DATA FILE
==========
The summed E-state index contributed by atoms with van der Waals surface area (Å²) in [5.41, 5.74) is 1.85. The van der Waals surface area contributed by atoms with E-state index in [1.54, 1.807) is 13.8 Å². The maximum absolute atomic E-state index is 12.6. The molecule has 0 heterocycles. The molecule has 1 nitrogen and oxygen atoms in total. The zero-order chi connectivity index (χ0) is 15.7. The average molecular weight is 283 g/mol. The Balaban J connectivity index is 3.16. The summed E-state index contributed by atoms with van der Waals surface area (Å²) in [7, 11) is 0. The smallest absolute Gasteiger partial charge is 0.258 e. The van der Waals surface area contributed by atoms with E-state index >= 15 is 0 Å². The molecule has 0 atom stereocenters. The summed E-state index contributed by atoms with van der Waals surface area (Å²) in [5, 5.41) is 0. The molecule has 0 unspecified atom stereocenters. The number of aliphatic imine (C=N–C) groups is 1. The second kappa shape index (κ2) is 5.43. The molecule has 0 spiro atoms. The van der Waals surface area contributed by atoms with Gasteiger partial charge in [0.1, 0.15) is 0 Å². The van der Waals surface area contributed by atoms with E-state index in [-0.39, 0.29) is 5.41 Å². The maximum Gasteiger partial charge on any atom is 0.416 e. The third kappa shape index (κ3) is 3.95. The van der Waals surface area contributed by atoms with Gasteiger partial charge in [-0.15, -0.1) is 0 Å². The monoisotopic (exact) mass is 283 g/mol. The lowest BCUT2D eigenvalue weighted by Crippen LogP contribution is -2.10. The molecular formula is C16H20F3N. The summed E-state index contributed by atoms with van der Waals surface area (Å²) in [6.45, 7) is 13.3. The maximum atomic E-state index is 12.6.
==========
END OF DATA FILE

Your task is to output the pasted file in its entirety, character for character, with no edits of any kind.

The summed E-state index contributed by atoms with van der Waals surface area (Å²) in [5.41, 5.74) is 1.85. The van der Waals surface area contributed by atoms with E-state index in [1.54, 1.807) is 13.8 Å². The maximum absolute atomic E-state index is 12.6. The molecule has 0 heterocycles. The molecule has 1 nitrogen and oxygen atoms in total. The zero-order chi connectivity index (χ0) is 15.7. The average molecular weight is 283 g/mol. The Balaban J connectivity index is 3.16. The summed E-state index contributed by atoms with van der Waals surface area (Å²) in [7, 11) is 0. The smallest absolute Gasteiger partial charge is 0.258 e. The van der Waals surface area contributed by atoms with E-state index >= 15 is 0 Å². The molecule has 0 atom stereocenters. The summed E-state index contributed by atoms with van der Waals surface area (Å²) in [5, 5.41) is 0. The molecule has 0 unspecified atom stereocenters. The number of aliphatic imine (C=N–C) groups is 1. The second kappa shape index (κ2) is 5.43. The molecule has 0 spiro atoms. The van der Waals surface area contributed by atoms with Gasteiger partial charge in [0.1, 0.15) is 0 Å². The van der Waals surface area contributed by atoms with E-state index in [-0.39, 0.29) is 5.41 Å². The maximum Gasteiger partial charge on any atom is 0.416 e. The third kappa shape index (κ3) is 3.95. The van der Waals surface area contributed by atoms with Gasteiger partial charge in [-0.15, -0.1) is 0 Å². The monoisotopic (exact) mass is 283 g/mol. The lowest BCUT2D eigenvalue weighted by Crippen LogP contribution is -2.10. The molecular formula is C16H20F3N. The summed E-state index contributed by atoms with van der Waals surface area (Å²) in [6.45, 7) is 13.3. The maximum atomic E-state index is 12.6.